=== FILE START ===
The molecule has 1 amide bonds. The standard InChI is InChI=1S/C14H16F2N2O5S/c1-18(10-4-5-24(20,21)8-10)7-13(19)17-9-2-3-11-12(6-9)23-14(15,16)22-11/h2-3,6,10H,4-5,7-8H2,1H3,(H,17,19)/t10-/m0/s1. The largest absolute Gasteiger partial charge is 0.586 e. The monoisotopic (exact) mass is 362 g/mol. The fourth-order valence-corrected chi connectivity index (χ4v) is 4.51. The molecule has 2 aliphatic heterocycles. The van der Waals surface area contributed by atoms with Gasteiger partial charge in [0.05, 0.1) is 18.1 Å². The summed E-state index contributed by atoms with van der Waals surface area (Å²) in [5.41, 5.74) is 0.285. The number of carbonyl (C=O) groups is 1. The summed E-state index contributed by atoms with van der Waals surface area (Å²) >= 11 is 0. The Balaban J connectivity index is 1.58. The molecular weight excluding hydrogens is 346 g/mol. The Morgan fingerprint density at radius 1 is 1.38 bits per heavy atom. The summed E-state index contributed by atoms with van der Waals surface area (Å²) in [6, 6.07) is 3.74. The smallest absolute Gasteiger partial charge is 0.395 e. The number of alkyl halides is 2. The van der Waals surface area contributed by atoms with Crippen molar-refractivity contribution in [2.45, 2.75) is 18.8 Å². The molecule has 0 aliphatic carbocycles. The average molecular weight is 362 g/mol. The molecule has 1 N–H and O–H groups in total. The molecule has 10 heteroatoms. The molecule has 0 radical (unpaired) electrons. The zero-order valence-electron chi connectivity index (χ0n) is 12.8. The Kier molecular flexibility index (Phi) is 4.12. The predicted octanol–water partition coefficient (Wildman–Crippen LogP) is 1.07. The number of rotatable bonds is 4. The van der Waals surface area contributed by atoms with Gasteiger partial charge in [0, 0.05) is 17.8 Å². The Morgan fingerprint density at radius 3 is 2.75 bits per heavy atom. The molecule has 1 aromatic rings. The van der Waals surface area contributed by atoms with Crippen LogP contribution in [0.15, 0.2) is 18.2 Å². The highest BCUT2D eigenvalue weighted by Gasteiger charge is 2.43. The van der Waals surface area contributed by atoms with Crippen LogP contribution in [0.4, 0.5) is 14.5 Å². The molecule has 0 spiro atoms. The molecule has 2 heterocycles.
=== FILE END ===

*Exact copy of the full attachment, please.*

The molecule has 1 amide bonds. The standard InChI is InChI=1S/C14H16F2N2O5S/c1-18(10-4-5-24(20,21)8-10)7-13(19)17-9-2-3-11-12(6-9)23-14(15,16)22-11/h2-3,6,10H,4-5,7-8H2,1H3,(H,17,19)/t10-/m0/s1. The largest absolute Gasteiger partial charge is 0.586 e. The monoisotopic (exact) mass is 362 g/mol. The fourth-order valence-corrected chi connectivity index (χ4v) is 4.51. The molecule has 2 aliphatic heterocycles. The van der Waals surface area contributed by atoms with Gasteiger partial charge in [0.05, 0.1) is 18.1 Å². The summed E-state index contributed by atoms with van der Waals surface area (Å²) in [5.41, 5.74) is 0.285. The number of carbonyl (C=O) groups is 1. The summed E-state index contributed by atoms with van der Waals surface area (Å²) >= 11 is 0. The Balaban J connectivity index is 1.58. The molecular weight excluding hydrogens is 346 g/mol. The Morgan fingerprint density at radius 1 is 1.38 bits per heavy atom. The summed E-state index contributed by atoms with van der Waals surface area (Å²) in [6, 6.07) is 3.74. The smallest absolute Gasteiger partial charge is 0.395 e. The number of alkyl halides is 2. The van der Waals surface area contributed by atoms with Crippen molar-refractivity contribution in [2.45, 2.75) is 18.8 Å². The molecule has 0 aliphatic carbocycles. The average molecular weight is 362 g/mol. The molecule has 1 N–H and O–H groups in total. The molecule has 10 heteroatoms. The molecule has 0 radical (unpaired) electrons. The zero-order valence-electron chi connectivity index (χ0n) is 12.8. The Kier molecular flexibility index (Phi) is 4.12. The predicted octanol–water partition coefficient (Wildman–Crippen LogP) is 1.07. The number of rotatable bonds is 4. The van der Waals surface area contributed by atoms with Gasteiger partial charge in [0, 0.05) is 17.8 Å². The Morgan fingerprint density at radius 3 is 2.75 bits per heavy atom. The molecule has 1 aromatic rings. The van der Waals surface area contributed by atoms with Crippen LogP contribution in [0.15, 0.2) is 18.2 Å². The highest BCUT2D eigenvalue weighted by Gasteiger charge is 2.43. The van der Waals surface area contributed by atoms with Crippen LogP contribution in [0.4, 0.5) is 14.5 Å². The molecule has 0 spiro atoms. The molecule has 2 heterocycles.